Warshaw said that five years ago, 90% of his company's advertising was in print, and 10% digital. Now, the ratio is 50:50, and he foresees digital growing to 70% in the next 10 years. As a result, companies need to recognize that the role of social CRM affects marketing and sales, which steers the direction of the business.
"In the past, it's been difficult to measure marketing success, whereas now it's almost quantifiable because you can say, 'Our social marketing can be conceived as leads coming in through a customer using a hashtag or making some mention of a product,' and you can trace that lead opportunity eventually to sales," consultant Peledie said. "I think it's turned the whole sales process upside-down."
When social media goes awry
Of course, not all social media content is positive and companies need to know how to deal with negative customer feedback. The A's keep their distance when fans post negative comments, and the organization responds to address specific issues.
"We don't get involved in the negativity, because it fuels the fire," MacEwen said. "[If] there's a question, we'll give a clear and straightforward response. It's not for us to comment and put our own opinions out there. We'd rather have the action stay on the field."
The visibility of customer negativity has exploded with the advent of social media, Peledie said. Years ago, customers' vitriol was limited to emails as the way to send their thoughts to companies via the Internet. Now, a single post or tweet can go viral, doing damage very quickly.
When the conversation turns negative, Peledie says there are two things a company shouldn't do: Ignore it or exacerbate the situation by arguing. Silence can be taken as guilt, he said, especially if the company is accused of negligence. It's better to offer to rectify the issue than argue and make it worse, he added; as the customer has opted to "expose" you in a public forum, you should also choose to try and fix the problem on the same public forum.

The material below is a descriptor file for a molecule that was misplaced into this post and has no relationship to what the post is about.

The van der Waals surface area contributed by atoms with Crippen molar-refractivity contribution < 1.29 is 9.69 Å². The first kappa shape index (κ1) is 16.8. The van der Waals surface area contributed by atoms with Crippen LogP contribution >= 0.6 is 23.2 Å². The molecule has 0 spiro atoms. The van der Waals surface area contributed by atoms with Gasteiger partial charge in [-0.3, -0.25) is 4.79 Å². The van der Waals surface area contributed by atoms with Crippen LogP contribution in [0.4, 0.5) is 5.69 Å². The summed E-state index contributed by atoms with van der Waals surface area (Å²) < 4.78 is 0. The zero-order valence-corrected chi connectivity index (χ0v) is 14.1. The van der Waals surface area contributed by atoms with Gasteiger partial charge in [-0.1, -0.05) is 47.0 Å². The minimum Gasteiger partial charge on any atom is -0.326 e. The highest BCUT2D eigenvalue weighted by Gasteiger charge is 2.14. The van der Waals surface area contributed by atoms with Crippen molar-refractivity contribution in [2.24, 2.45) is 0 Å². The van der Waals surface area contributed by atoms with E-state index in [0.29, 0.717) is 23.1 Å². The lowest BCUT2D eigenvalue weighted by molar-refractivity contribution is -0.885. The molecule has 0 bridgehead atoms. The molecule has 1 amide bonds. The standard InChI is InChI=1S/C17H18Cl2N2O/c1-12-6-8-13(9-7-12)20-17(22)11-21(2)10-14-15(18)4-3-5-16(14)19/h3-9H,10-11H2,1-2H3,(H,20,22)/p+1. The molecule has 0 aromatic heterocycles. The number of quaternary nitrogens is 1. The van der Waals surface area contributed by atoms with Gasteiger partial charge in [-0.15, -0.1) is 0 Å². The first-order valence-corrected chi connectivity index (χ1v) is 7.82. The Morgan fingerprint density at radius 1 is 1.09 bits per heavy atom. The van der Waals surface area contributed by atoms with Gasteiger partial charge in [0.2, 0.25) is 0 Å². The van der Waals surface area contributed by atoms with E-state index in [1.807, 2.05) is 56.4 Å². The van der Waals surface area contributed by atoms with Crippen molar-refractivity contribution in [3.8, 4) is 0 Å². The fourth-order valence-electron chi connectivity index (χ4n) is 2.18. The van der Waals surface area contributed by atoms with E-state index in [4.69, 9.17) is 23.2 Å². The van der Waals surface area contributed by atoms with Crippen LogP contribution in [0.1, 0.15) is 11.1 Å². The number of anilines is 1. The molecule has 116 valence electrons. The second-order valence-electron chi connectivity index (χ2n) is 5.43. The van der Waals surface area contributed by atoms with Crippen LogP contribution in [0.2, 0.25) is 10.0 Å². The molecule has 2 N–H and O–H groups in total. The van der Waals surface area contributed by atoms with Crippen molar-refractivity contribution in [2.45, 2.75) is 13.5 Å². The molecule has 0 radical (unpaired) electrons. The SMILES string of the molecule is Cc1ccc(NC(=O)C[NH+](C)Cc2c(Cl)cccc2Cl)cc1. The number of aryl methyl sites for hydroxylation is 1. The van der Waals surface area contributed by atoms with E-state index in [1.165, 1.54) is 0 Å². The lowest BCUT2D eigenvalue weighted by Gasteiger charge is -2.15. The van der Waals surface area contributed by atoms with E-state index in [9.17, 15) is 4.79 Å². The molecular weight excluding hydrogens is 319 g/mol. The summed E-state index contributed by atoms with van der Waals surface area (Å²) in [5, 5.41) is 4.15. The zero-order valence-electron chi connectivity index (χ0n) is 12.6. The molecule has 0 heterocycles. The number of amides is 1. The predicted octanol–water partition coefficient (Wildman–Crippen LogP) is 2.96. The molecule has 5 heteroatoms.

"People will inevitably believe what they want to believe, but if you've made the effort to fix a situation, it goes a long way to mitigating the issue, and maybe even winning over some of the audience," Peledie said.
Fostering a culture
Whether it's one person dealing with all the social media interactions within a company, or a team of people, it's become imperative for businesses to promote a culture of social media awareness. At Unilever, Olson said that all employees are active on social media in general, using many platforms and following competitors to get an overall sense of the market for certain products. The A's employ no formal training in social media and limit the number of staff that has access to each account. But the team fosters input among many employees on campaigns during weekly meetings and make sure game-specific information gets posted as quickly as possible so fans can be updated. "Our employees grew up with social media; it's already ingrained," MacEwen said. "We want to have a presence on new platforms as they pop up."
While many companies have a social media policy -- mainly focusing on best practices with personal and business accounts -- consultant Peledie said that it's important to espouse employee education and appreciation in terms of how social media can help a business.
"It should be inclusive," Peledie said. "It's important that everybody has that awareness of the social [media impact], even if they're not going to be using it for the business. I think it's important that, throughout the business, there's some training, some awareness, of what is acceptable to that company in terms of social media."